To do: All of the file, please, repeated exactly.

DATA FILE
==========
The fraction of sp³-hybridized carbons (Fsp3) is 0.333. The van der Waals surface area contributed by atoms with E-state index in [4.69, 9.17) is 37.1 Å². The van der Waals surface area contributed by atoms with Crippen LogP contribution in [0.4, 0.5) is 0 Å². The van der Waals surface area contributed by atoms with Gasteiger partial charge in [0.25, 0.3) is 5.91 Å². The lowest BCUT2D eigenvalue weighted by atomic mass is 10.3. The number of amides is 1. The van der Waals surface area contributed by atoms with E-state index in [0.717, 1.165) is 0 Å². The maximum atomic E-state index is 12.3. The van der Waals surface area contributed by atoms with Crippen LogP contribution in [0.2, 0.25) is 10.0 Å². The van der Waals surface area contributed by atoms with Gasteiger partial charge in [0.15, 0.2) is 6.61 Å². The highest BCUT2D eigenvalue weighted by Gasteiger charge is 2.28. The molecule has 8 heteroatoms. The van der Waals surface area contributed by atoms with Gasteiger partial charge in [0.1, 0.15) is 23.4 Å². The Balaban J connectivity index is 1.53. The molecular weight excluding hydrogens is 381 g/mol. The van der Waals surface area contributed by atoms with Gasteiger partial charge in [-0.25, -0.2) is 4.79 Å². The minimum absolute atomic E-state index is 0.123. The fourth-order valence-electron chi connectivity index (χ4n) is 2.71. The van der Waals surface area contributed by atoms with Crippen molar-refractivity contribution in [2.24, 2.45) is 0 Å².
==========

The fraction of sp³-hybridized carbons (Fsp3) is 0.333. The van der Waals surface area contributed by atoms with E-state index in [4.69, 9.17) is 37.1 Å². The van der Waals surface area contributed by atoms with Crippen LogP contribution in [0.4, 0.5) is 0 Å². The van der Waals surface area contributed by atoms with Gasteiger partial charge in [0.25, 0.3) is 5.91 Å². The lowest BCUT2D eigenvalue weighted by atomic mass is 10.3. The number of amides is 1. The van der Waals surface area contributed by atoms with E-state index in [0.717, 1.165) is 0 Å². The maximum atomic E-state index is 12.3. The van der Waals surface area contributed by atoms with Crippen LogP contribution in [0.2, 0.25) is 10.0 Å². The van der Waals surface area contributed by atoms with Gasteiger partial charge in [0.15, 0.2) is 6.61 Å². The highest BCUT2D eigenvalue weighted by Gasteiger charge is 2.28. The molecule has 8 heteroatoms. The van der Waals surface area contributed by atoms with Gasteiger partial charge in [0.1, 0.15) is 23.4 Å². The Balaban J connectivity index is 1.53. The molecular weight excluding hydrogens is 381 g/mol. The van der Waals surface area contributed by atoms with Gasteiger partial charge in [-0.25, -0.2) is 4.79 Å². The minimum absolute atomic E-state index is 0.123. The fourth-order valence-electron chi connectivity index (χ4n) is 2.71. The van der Waals surface area contributed by atoms with Crippen molar-refractivity contribution in [2.24, 2.45) is 0 Å².